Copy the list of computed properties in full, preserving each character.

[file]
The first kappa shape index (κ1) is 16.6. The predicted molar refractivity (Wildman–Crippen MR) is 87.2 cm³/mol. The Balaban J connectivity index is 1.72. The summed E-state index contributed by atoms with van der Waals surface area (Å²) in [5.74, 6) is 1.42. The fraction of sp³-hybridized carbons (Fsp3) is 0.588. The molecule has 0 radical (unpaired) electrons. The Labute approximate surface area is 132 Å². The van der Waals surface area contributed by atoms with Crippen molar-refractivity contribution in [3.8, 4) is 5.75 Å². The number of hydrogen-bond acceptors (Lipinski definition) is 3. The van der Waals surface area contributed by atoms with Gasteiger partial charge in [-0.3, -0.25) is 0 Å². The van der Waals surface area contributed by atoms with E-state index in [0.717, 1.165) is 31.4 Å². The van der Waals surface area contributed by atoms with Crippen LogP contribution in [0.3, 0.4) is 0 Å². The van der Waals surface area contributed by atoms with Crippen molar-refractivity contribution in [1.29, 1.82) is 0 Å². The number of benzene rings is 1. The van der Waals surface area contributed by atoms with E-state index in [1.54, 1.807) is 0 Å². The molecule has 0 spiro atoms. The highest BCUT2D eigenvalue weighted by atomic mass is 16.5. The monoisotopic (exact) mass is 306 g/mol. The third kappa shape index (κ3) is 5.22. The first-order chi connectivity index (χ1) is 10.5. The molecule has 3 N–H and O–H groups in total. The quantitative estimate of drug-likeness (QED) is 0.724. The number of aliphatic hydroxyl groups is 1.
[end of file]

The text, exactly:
The first kappa shape index (κ1) is 16.6. The predicted molar refractivity (Wildman–Crippen MR) is 87.2 cm³/mol. The Balaban J connectivity index is 1.72. The summed E-state index contributed by atoms with van der Waals surface area (Å²) in [5.74, 6) is 1.42. The fraction of sp³-hybridized carbons (Fsp3) is 0.588. The molecule has 0 radical (unpaired) electrons. The Labute approximate surface area is 132 Å². The van der Waals surface area contributed by atoms with Crippen molar-refractivity contribution in [3.8, 4) is 5.75 Å². The number of hydrogen-bond acceptors (Lipinski definition) is 3. The van der Waals surface area contributed by atoms with Gasteiger partial charge in [-0.3, -0.25) is 0 Å². The van der Waals surface area contributed by atoms with E-state index in [0.717, 1.165) is 31.4 Å². The van der Waals surface area contributed by atoms with Crippen LogP contribution in [0.3, 0.4) is 0 Å². The van der Waals surface area contributed by atoms with Crippen molar-refractivity contribution in [1.29, 1.82) is 0 Å². The number of benzene rings is 1. The van der Waals surface area contributed by atoms with E-state index in [1.54, 1.807) is 0 Å². The molecule has 0 spiro atoms. The highest BCUT2D eigenvalue weighted by atomic mass is 16.5. The monoisotopic (exact) mass is 306 g/mol. The third kappa shape index (κ3) is 5.22. The first-order chi connectivity index (χ1) is 10.5. The molecule has 3 N–H and O–H groups in total. The quantitative estimate of drug-likeness (QED) is 0.724. The number of aliphatic hydroxyl groups is 1.